In spite of that, I kept buying CDs, most of which I’ve never played in a CD player. I did this for the same reason a lot of people still buy physical copies: we, humans, are materialistic beings. We love beautiful things. We enjoy having objects, collecting them, putting them in order, filling shelves with colors and shapes. We love to hold them, feel their weight and textures, and put them back where they belong. When it comes to albums, we like reading the booklet that comes with it and trying to get the most we can from the experience of the album, that extends from the mere audio.
We, humans, are materialistic beings. We love beautiful things.
Vinyls offer the best experience in this sense. Even the record, the plastic disc that holds the audio information, is physically unique. While a CD, except for the label printed on it, is identical in each case, each vinyl is uniquely carved with the audio information. They even come in colors! Also, they are enclosed by a paper or cardboard envelope and not a plastic case. We rarely see plastic as a noble material (at least the clear plastic that CD cases are made of) whereas we tend to think highly of paper. Just pay attention to the way people fall in love with books and paper crafts.
We got so accustomed to everything we want being free that we can hardly see the economic value of information such as audio or video. We feel reluctant to pay for something that we can easily (and rapidly!) get for free, that we inadvertently lose sense of the monetary value of things. On the other hand, we feel attracted to paying for a vinyl and in some cases even compelled to do so. In the age of free, we still don’t have mixed feelings towards paying for physical objects (I’m not saying that this is not going to happen, I just point out that it hasn’t happened yet). For a more thorough —and inspiring— view of what this ‘age of Free’ entails, I suggest Chris Anderson’s wonderful read “Free: The Future of a Radical Price”.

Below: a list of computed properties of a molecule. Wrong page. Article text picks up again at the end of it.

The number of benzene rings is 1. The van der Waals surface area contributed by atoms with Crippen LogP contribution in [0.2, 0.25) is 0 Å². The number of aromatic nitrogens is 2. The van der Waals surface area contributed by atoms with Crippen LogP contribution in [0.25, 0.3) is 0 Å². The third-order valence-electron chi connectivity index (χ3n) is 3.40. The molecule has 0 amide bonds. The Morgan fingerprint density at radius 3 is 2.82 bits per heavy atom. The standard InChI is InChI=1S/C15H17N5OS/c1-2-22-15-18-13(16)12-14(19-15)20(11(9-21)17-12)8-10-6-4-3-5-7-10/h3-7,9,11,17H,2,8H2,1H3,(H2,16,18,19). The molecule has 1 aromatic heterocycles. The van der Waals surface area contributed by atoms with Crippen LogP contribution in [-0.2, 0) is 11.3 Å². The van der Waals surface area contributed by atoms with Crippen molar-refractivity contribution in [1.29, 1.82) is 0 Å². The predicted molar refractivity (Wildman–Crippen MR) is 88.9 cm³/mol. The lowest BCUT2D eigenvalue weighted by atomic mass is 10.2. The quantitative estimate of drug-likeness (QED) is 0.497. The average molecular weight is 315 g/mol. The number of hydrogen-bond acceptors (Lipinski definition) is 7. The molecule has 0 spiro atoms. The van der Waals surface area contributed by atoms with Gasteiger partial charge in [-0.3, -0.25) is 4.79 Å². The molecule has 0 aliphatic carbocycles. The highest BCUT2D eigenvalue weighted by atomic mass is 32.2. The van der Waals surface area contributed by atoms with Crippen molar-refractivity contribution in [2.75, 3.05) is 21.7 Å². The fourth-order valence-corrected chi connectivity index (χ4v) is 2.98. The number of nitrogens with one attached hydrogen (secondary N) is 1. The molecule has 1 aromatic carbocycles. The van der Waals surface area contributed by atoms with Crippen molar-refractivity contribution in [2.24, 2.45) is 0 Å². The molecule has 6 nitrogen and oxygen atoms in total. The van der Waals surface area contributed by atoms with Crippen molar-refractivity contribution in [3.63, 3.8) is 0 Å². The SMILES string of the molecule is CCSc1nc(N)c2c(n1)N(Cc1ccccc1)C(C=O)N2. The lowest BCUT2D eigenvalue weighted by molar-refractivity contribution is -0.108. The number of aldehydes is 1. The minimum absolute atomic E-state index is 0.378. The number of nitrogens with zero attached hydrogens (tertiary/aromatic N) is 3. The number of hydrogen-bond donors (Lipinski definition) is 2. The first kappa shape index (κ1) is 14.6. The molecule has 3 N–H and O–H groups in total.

Vinyls offer a physical experience for the music we consume. In a way, it’s closely related to concerts or merchandising, in the sense that they provide us with an added value to the music we consume. Paradoxically, while historically musicians haven’t gotten much money out of record deals, they in fact got most of their revenue from merchandising and concerts which are not, strictly speaking, their product but rather sub-products of what they do.
In the age of free we have to focus on what people actually covet and not keep mourning over market practices that just aren’t effective anymore. People won’t come back to do what they used to, but they will still go after the things that make them happy and satisfy their most basic human need for enjoyable physical experiences. All is not lost with the digital age, but cultural industries must adapt to sustain their profits.